where E c(q- 1,t) < k and E c(qs, t) < k are removed when r = 1 and
s =1 respectively. From equation 7 the PZ(N) [((xi)= C] is given by,

G
Pz(N) [((Xi)= C = T, (9)
r=l
where T. is the rth term in PZ(N) [((xi)= C]. From equation 8 the
PZ(N)xZ(N) [C((i)=Cj, ('(xp) C,] is given by,
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12 A. Dhurandhar and A. Dobra


G
PZ(N)xZ(N) [((xi) C, '(P) C] T (10)
r,s=1
where Ts is the rsth term in Pz(N)xz(N) [(i)= Cj, '(p)= C,].
With this grouping scheme we have been able to reduce the number of terms in
the calculation of PZ(N) [((x)= Cj] and Pz(N)xZ(N)[(xi)= Cj, '(xp) C,] from
exponential in M (the number of distinct inputs), to manageable proportions of
2(M) terms for the first probability and 2(M2) terms for the second probability.
Moreover, we have accomplished this without compromising on the accuracy.

5. SCALABILITY ISSUES
In the previous section we provided the generic characterization and the time ef-
ficient characterization for sample independent distance metrics, relating the two
probabilities required for the computation of the first and second moments, to
probabilities that can be computed using the joint distribution. In this section we
discuss approximation schemes that may be carried out, to further speed up the
computation. There are two factors on which the time complexity of calculating
Pz(N) [((xi) Cj] and Pz(N)xZ(N) [((xi)= C, ('(xp)= C] depends,
(1) the number of terms (or smaller probabilities) that sum up to the above prob-
abilities,
(2) the time complexity of each term.
Reduction in number of terms: In the previous section we reduced the number
of terms to a small polynomial in M for a class of distance metrics. The current
enhancement we propose, further reduces the number of terms and works even for
the general case at the expense of accuracy, which we can control. The rth term
in the characterizations has the condition that the number of the closest r 1
distinct inputs is less than k. The probability of this condition being true mono-
tonically reduces with increasing r. After a point, this probability may become
"small enough", so that the total contribution of the remaining terms in the sum
is not worthwhile finding, given the additional computational cost. We can set
a threshold below which, if the probability of this condition diminishes, we avoid
computing the terms that follow.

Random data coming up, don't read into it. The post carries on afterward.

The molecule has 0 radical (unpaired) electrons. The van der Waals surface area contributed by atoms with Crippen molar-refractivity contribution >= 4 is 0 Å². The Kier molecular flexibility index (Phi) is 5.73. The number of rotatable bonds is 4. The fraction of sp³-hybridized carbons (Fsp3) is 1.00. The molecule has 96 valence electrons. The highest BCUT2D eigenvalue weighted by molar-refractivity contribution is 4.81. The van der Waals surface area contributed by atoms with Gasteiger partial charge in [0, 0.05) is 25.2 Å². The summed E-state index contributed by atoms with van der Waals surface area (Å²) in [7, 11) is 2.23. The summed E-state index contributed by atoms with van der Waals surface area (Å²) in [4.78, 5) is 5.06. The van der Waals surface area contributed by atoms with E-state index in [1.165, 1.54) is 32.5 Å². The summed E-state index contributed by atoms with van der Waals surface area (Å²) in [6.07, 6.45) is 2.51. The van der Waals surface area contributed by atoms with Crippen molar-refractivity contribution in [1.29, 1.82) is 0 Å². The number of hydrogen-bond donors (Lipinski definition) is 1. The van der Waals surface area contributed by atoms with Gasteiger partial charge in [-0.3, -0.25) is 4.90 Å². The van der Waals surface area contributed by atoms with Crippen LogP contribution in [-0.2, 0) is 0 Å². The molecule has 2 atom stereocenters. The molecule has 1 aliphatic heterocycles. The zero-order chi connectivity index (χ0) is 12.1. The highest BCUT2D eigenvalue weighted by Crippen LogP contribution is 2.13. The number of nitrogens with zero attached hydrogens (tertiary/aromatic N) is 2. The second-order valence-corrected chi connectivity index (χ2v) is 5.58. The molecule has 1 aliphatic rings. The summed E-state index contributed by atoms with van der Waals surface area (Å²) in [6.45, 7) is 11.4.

Reduction in term computation: Each of the terms can be computed directly
from the underlying joint distribution. Different tricks can be employed to speed
up the computation such as collapsing cells of the table etc., but even then the
complexity is still a small polynomial in N. For example, using a multinomial joint
distribution, the time complexity of calculating a term for the probability of the
first moment is quartic in N and for the probability of the second moment it is
octic in N. This problem can be addressed by using the approximation techniques
proposed in [Dhurandhar. and Dobra 2006]. Using techniques such as optimization,
we can find tight lower and upper bounds for the terms in essentially constant time.

Parallel computation: Note that each of the terms is self contained and not
dependent on the others. This fact can be used to compute these terms in parallel,
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Probabilistic Characterization of Nearest Neighbor Classifier


03 052
02 0 54
01 i002/

-012 01 04


0-o5 0o
100 2 300 400 500 600 700 9o0 100 200 300 4 sm 60 0 700 800 900 04 l 200 300 400 500 6 700 o 900
k k k

(a) (b) (c)

Fig. 3. Behavior of the GE for different values of k with sample size N 1000 and
the correlation between the attributes and class labels being 1 in (a), 0.5 in (b) and
0 in (c). Std() denotes standard deviation.


eventually merging them to produce the result. This will further reduce the time
of computation.

With this we have not only proposed analytical expressions for the moments of
GE for the kNN classification model applied to categorical attributes, but have also
suggested efficient methods of computing them.


6. EXPERIMENTS

In this section we portray the manner in which the characterizations can be used
to study the kNN algorithm in conjunction with the model selection measures
(viz. cross-validation). Generic relationships between the moments of GE and
moments of CE (cross-validation error) that are not algorithm specific are given
in [Dhurandhar. and Dobra 2006]. We use the expressions provided in this paper
and these relationships to conduct the experiments described below. The main
objective of the experiments we report, is to provide a flavor of the utility of the
expressions as a tool to study this learning method.

6.1 General Setup

We mainly conduct 4 studies. The first three studies are on synthetic data and the
fourth on 2 real UCI datasets. In our first study, we observe the performance of
the kNN algorithm for different values of k. In the second study, we observe the
convergence behavior of the algorithm with increasing sample size. In our third